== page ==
Disney's site: environmental folly


September 17, 1994|By TOM HORTON

What is it about the Disney's America theme park, proposed for the scenic bucolia of Virginia near Manassas, that has made it such a flash point for so many diverse interests?

A rally in Washington today will represent some 50 opponents, from the Chesapeake Bay Foundation to the American Lung Association, from transportation planners and history buffs to Virginia garden clubs, the Sierra Club and neighborhood groups.

They are unified by three key reasons, the same three often cited by real estate agents in determining a property's value: location, location and location.

Though Disney has chosen a state and county whose political leaders, rightly or wrongly, want the park on almost any terms, it is utterly in the wrong place in that state and county.

Inevitably, the opposition includes some run-of-the-mill NIMBYism (Not In My Back Yard). And the project's sheer size, close to a square mile of land for the park and nearly four more square miles for related development on Disney-owned or optioned land, guaranteed some outcry.

But it is the type of development -- rapid and immense sprawl, made inevitable by Disney's ill-chosen rural location -- that above all has turned its America into a regional and national environmental issue.

I suspect that much of the public still sees land-use decisions like sprawl development as largely local in their impact, affecting open space, agriculture and the beauty of the countryside. If Prince William County officials want to give carte blanche to Disney's request for a massive rezoning where such development never was planned (a 7-1 approval seems likely next month), isn't that their business?

If they want to forgive the multibillion-dollar corporation nearly $400,000 in zoning application fees-- the same amount Disney spent lobbying state and local officials -- isn't that a local matter?

If George Allen, Virginia's new governor, wants to subsidize Disney (whose chief executive officer made $203 million in 1993) with $160 million for sewers, roads, solid waste, fire prevention and job training -- well, isn't that Virginia's decision?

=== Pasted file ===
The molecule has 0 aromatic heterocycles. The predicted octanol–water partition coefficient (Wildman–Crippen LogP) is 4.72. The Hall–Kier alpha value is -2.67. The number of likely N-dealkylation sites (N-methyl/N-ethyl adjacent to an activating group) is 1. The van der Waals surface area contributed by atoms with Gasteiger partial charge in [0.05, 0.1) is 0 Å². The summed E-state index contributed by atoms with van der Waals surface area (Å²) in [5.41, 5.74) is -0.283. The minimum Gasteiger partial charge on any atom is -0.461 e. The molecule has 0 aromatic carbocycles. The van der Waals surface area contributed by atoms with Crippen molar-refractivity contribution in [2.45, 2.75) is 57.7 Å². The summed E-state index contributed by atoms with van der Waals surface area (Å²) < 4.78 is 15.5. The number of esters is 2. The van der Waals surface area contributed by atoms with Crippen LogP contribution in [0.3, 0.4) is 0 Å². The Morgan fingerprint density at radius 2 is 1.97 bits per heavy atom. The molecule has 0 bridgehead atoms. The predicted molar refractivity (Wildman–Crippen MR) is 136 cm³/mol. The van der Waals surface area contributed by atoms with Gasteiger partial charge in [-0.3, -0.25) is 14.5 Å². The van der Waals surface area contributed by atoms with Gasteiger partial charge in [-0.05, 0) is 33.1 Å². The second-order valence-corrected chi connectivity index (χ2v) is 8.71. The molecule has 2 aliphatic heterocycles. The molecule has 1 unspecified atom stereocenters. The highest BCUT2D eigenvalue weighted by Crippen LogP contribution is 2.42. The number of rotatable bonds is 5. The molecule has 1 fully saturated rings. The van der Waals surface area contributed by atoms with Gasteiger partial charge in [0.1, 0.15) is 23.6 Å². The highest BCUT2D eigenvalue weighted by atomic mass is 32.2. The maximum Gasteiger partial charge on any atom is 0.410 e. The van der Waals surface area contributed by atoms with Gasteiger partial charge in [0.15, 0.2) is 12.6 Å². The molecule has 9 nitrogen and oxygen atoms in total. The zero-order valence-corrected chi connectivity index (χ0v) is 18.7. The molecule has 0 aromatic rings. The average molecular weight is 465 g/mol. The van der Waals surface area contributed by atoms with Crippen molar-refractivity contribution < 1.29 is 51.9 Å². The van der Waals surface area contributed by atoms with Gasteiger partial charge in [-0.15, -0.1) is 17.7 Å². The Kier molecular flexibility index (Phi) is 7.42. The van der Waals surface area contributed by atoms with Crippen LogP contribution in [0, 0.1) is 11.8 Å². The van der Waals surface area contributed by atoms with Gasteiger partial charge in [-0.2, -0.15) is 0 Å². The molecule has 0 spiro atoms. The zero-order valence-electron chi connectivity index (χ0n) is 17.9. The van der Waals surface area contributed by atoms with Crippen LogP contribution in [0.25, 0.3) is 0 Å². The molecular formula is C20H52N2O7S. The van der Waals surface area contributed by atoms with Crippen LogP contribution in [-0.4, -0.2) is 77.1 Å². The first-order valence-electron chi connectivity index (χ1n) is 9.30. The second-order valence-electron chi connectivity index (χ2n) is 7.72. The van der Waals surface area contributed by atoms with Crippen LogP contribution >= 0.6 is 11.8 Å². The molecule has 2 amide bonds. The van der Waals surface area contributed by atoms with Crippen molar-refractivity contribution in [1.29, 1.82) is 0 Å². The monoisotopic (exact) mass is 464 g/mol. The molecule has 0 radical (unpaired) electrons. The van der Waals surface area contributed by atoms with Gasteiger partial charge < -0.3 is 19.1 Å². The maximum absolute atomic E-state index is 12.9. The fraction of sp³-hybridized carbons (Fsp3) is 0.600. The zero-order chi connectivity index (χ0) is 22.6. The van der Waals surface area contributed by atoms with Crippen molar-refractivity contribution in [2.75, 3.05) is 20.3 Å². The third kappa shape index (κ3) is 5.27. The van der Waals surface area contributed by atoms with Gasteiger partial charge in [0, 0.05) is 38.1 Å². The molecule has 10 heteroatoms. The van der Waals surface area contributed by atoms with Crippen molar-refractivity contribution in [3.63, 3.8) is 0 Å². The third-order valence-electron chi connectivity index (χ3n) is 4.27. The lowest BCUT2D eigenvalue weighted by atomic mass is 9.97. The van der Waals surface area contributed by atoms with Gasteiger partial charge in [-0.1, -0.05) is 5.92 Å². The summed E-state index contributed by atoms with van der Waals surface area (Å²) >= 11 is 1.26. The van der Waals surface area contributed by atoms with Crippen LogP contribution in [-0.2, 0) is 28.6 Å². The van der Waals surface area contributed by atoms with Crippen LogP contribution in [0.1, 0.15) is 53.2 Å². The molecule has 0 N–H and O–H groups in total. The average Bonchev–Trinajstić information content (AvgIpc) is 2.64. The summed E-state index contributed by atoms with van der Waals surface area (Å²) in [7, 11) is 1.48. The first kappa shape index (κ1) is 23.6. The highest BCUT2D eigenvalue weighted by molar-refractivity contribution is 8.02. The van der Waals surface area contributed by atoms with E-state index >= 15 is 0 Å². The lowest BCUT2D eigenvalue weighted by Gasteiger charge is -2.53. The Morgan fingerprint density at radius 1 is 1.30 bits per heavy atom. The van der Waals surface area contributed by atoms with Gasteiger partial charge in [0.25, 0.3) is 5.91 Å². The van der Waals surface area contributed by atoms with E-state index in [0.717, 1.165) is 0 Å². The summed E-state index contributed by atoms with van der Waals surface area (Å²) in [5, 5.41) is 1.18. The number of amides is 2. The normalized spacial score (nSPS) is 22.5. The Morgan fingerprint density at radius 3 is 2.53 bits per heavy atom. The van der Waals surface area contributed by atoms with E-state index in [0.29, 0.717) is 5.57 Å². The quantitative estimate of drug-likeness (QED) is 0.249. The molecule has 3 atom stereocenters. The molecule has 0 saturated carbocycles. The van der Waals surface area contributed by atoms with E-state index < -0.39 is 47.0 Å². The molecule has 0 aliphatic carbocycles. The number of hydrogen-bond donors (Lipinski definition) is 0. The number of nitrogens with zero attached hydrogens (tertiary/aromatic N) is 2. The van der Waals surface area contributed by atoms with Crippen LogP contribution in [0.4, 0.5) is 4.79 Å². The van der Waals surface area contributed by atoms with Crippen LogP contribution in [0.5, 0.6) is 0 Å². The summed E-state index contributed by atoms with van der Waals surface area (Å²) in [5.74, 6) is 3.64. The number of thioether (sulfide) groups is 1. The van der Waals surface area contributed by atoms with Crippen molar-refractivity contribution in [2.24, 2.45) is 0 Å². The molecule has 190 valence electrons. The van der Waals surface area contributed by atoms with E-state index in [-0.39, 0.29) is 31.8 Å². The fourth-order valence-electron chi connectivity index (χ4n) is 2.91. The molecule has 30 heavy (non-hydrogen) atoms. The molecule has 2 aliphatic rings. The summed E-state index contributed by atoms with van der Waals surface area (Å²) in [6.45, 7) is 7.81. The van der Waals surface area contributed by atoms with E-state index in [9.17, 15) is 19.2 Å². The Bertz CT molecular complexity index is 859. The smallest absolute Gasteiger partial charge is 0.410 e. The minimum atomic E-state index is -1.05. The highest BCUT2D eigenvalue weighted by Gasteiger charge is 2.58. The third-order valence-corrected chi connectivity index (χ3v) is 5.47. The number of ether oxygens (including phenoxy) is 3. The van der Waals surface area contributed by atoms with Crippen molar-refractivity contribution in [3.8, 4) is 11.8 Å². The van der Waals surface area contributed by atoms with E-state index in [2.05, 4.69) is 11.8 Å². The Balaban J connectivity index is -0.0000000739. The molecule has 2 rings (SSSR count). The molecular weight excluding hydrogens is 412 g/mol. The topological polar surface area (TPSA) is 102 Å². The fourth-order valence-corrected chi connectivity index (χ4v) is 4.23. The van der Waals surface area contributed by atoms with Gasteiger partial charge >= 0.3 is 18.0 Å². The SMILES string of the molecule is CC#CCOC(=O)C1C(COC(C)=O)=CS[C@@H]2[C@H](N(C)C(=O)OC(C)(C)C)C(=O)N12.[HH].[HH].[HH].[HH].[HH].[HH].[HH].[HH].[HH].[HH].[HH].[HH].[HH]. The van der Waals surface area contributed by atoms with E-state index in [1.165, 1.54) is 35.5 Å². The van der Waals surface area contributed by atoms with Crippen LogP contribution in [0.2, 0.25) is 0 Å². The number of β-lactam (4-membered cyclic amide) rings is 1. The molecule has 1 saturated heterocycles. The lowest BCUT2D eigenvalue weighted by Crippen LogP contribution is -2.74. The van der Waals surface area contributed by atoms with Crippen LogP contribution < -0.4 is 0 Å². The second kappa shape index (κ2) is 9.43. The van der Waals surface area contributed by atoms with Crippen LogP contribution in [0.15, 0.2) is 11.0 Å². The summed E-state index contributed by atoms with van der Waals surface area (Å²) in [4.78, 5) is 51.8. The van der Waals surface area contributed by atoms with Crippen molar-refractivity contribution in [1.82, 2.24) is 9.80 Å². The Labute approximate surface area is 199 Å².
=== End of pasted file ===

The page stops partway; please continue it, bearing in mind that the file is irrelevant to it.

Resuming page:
The answer is a "no" as big as the ears on that mouse.

Consider first the general impact of sprawl development, as documented in studies for the bay region and other places. Compared with development around areas where the public already has invested in infrastructure, sprawl means:

* Twice as much road building, twice as much air pollution from additional commuting, increased traffic congestion and two to four times the use of forest, farm and wetlands to house each additional person.

* Substantially lower tax yields per acre, coupled with costs for extending utilities and services that usually exceed those tax revenues.

Analyses of the project by the Chesapeake Bay Foundation and others show how these impacts are likely to play out with the bay and the Washington metro region.

New housing units surrounding the theme park, mostly in the next 20 years, will leap from about 3,000 to 10,000 and the population from 7,000 to 29,000; an additional 75,000 automobile trips per day will be generated. All this will send about 70,000 to 95,000 pounds of additional nitrogen (from septic tanks, autos and paved area runoff) flowing down streams and into Chesapeake Bay. In comparison, the whole Eastern Shore -- farms and sewage -- sends about 1 million pounds a year of

nitrogen to the bay. (Nitrogen is a prime bay pollutant that we are spending hundreds of millions of dollars to reduce by 40 percent.)

More sediment, air pollution

Similarly, the sprawl development from Disney will send 4 million to 6 million pounds of sediment toward the Chesapeake, via the Potomac drainage.

Air pollution from autos, which will be double or more than what would result without sprawl, will affect a region of Virginia, Maryland and the District of Columbia that already is considering harsh new rules on business and commuters to meet federal clean air standards.

Air pollution is increasingly implicated as a significant source of nitrogen and other bay pollutants.

The D.C. metro region already ranks as one of the nation's worst for traffic congestion, which is predicted to increase hugely even if a current, $5 billion shortfall for priority transportation projects is somehow covered. The considerable sums Virginia guarantees spend on Disney-related roadwork will divert more already-scarce money from areas where it's needed more, critics point out.

The project will remove thousands of acres from productive agriculture, and spinoff development will consume thousands more.

The theme park and its spinoffs threaten not only the region's scenic beauty but the integrity of a Civil War landscape that is part of the nation's heritage.

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